302: “Africadelic” by Manu Dibango

A gentleman is a man who can play the accordion but doesn't. I kid, I kid.Someone (could it be Manu Dibango?) creeps up behind you, and puts a cloth sack over your head. The weave is thin enough that you can still see through a little, and it appears that three furries now steadily approach, poised to lunge. But they are backlit, and depth of perception is difficult. Also, you are swinging your arms wildly because there is an unwelcome sack on your head.

You’re on the ground. Two furries are sitting on your legs and one on your left arm. The sack is no longer on your head. Manu Dibango sits down heavily on your chest, and forcefully takes your right arm. He sloppily sucks the tip of your index finger and puts it deep into his own ear, groaning a little when it feels like it’s going farther than physics would permit.

Out of the other side of his head pops a powerfully adorable puppy. The word “adorable” does not, in fact, begin to capture the emotional power of this puppy’s appeal. It feels like this puppy will pull your soul out through your eyeballs with its cuteness. You cannot breathe, it is so cute…

Why won’t Manu Dibango get off your chest?

You wake with a start. There is a cat sitting on your chest. It is staring at you. It knows you were dreaming about that puppy. You get out of bed, brush your teeth, put the cat in the blender, and get dressed for work.


“Africadelic” (1973) by:
Manu Dibango:
-Born in 1933 in Cameroon
-Saxophonist, Vibraphonist
-Biggest hit: “Soul Makossa” (1972)
-The world’s foremost dream interpreter
-Butter sculptor (unsalted)
-Dog lover


Live to dream. And enjoy.

Song: Africadelic
Artist: Manu Dibango
Album: The Very Best of Manu Dibango: Afro Soul Jazz from the Original Makossa Man
Buy from: Amazon | iTunes
Listen: MOG | Spotify
Watch: YouTube

260: “What Is Hip?” by Tower of Power

The White Side Of The MoonHoly sack of  bran muffins, I haven’t posted any Tower of Power yet!!

Perhaps Sauron is controlling my behavior…

I must fight as hard as any stupid, little hobbit can.

Luckily, Tower of Power is very strong. Yesssss.


Song: What Is Hip?
Artist: Tower of Power
Album: Rhino Hi-Five: Tower of Power
Label: Rhino/Warner Bros
Buy from: Amazon | iTunes
Listen: MOG | Spotify
Watch: YouTube

199: “The Dump” by Soul Vibrations, Lettuce

"The Dump" was the nickname of the Soul Vibrations' drummer.I recently stumbled across the original version of a song covered by Lettuce on their 2002 album, Outta Here.  Lettuce is partially composed of members of the band Soulive, and the band was named for their early days when they had to beg for equipment and playing time… “let us use your drum kit,” or “let us play.” Hence, “Lettuce.”  The original version of “The Dump” (1973) is by a band called Soul Vibrations, and you can still get their version on re-released vinyl.

Wrap your hips around “The Dump” and shake it around.

Two versions below for your Friday enjoyment.  Getcha some.

Song: The Dump
Artist: Soul Vibrations
Label: Now-Again Records
Buy from: Discogs
Watch: YouTube


Song: The Dump
Artist: Lettuce
Album: Outta Here
Label: ESC Records
Buy from: Amazon | iTunes
Watch: YouTube

138: “Damn” by The Nite-Liters

Funk booty points for body painting album cover!!Damn.  2011 gonna be a good year.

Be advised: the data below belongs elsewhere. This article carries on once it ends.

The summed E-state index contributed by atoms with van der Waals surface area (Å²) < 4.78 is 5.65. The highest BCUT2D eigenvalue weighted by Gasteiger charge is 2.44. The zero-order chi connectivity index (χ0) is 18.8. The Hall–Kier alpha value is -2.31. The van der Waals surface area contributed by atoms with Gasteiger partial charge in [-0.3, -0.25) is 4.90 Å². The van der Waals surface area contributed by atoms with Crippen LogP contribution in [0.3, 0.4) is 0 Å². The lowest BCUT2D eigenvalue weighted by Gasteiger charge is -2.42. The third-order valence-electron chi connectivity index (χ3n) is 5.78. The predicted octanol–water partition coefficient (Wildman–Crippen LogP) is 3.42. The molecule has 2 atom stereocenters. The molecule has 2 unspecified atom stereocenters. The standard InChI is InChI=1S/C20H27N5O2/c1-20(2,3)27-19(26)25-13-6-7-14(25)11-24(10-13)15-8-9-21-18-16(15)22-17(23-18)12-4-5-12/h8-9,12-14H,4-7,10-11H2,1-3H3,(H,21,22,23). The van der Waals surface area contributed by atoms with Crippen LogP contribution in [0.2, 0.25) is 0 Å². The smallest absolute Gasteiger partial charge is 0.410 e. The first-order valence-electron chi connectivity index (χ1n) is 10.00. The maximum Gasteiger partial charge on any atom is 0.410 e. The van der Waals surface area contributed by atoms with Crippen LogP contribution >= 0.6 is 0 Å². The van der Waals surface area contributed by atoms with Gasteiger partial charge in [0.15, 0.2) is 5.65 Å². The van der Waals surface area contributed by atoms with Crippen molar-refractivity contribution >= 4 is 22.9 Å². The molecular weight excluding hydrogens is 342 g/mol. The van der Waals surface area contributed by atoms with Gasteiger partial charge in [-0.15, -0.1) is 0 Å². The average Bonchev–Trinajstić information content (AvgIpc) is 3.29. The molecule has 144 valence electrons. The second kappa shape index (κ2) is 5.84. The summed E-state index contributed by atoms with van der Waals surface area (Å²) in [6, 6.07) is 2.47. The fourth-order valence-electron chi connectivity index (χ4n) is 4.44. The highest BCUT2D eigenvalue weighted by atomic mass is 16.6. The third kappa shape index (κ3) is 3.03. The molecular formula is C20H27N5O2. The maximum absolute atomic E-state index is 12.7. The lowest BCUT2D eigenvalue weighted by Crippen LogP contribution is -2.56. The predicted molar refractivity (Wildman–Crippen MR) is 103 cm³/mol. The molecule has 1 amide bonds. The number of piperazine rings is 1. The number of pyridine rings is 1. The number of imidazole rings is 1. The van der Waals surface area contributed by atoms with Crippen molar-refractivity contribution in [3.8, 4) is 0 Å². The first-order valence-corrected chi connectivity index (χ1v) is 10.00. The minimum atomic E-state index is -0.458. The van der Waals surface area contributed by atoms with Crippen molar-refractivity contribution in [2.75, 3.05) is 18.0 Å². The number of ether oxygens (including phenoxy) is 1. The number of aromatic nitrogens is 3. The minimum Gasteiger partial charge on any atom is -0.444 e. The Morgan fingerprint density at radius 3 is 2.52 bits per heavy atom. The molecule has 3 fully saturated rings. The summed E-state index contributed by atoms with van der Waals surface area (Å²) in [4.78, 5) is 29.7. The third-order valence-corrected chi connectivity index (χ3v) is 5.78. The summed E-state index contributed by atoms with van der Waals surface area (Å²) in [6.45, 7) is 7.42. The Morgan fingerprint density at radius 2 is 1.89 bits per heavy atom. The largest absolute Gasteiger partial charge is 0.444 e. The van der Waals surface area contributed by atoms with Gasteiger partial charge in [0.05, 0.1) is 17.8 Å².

The Nite-Liters became New Birth.  This down and dirty funk track is from 1973, from the album A-Nal-Y-Sis.


Song: Damn
Artist: The Nite-Liters
Album: A-Nal-Y-Sis
Label: Dusty Groove America
Buy from: Amazon

117: “Garbage Man” by Ike Turner Presents The Family Vibes


Keep looking at me, bitch.  See what happens.Here’s a gem by Ike Turner Presents The Family Vibes from a 1973 recording, Confined To Soul.

“Garbage Man” is quite funny.  Seduction funk, garbage man style.

And remember, don’t ever beat your woman.  No matter how much she talks back.


Song: Garbage Man
Artist: Ike Turner Presents The Family Vibes
Album: The History Of Funk Vol 1, In Yo Face!
Label: Rhino/Wea
Buy from: Amazon (CD Only)

104: “The Streetbeater” (Sanford and Son Theme) by Quincy Jones

I'm coming Martha!!

Click image to see artist's blog.

Who doesn’t love this tune?

You gotta appreciate the little things.

I count a few television show’s theme songs as true blessings to us all:

Sanford and Son.
The Jeffersons.
Diff’rent Strokes.
The Facts of Life.

And those are just a few of the funky ones.  It’s an art that’s lost in most of today’s television.  Not enough time for all that hooey nowadays!

Well, I’m here to steal 3 minutes of your time, that quite possibly might have sucked otherwise, and give you a listen to “The Streetbeater” from Quincy Jones (You’ve Got It Bad, Girl 1973), better known to you and me as the theme song for Sanford and Son.

Turn off the tv, and enjoy.

Song: The Streetbeater
Artist: Quincy Jones
Album: You’ve Got It Bad, Girl
Label: A&M Jazz
Buy from: Amazon | iTunes

95: “Slinky” by The Awakening


Brothers' heads are in a desert.The band, The Awakening, recorded Mirage way back in 1973 for the label Black Jazz.  It was reissued this year.

Groove on, and enjoy.

Song: Slinky
Artist: The Awakening
Album: Mirage
Label: Black Jazz
Buy from: Amazon | iTunes

90: “In Time” by Sly & The Family Stone

This dude has magic pants.If you haven’t heard this in the past week, listen to it now.  Bonus track below it.

Sly & The Family Stone were a short-lived phenomenon, but they packed in the tunes while they were together.

Did you know Sly invented or at least popularized the term “Different strokes for different folks” in the song “Everyday People”?  Without this phrase, Willis and Arnold Drummond might never have had their break…

Here’s “In Time” from Fresh (1973).  Enjoy.

Song: In Time
Artist: Sly & The Family Stone
Album: Fresh
Label: Epic/Fantasy
Buy from: Amazon | iTunes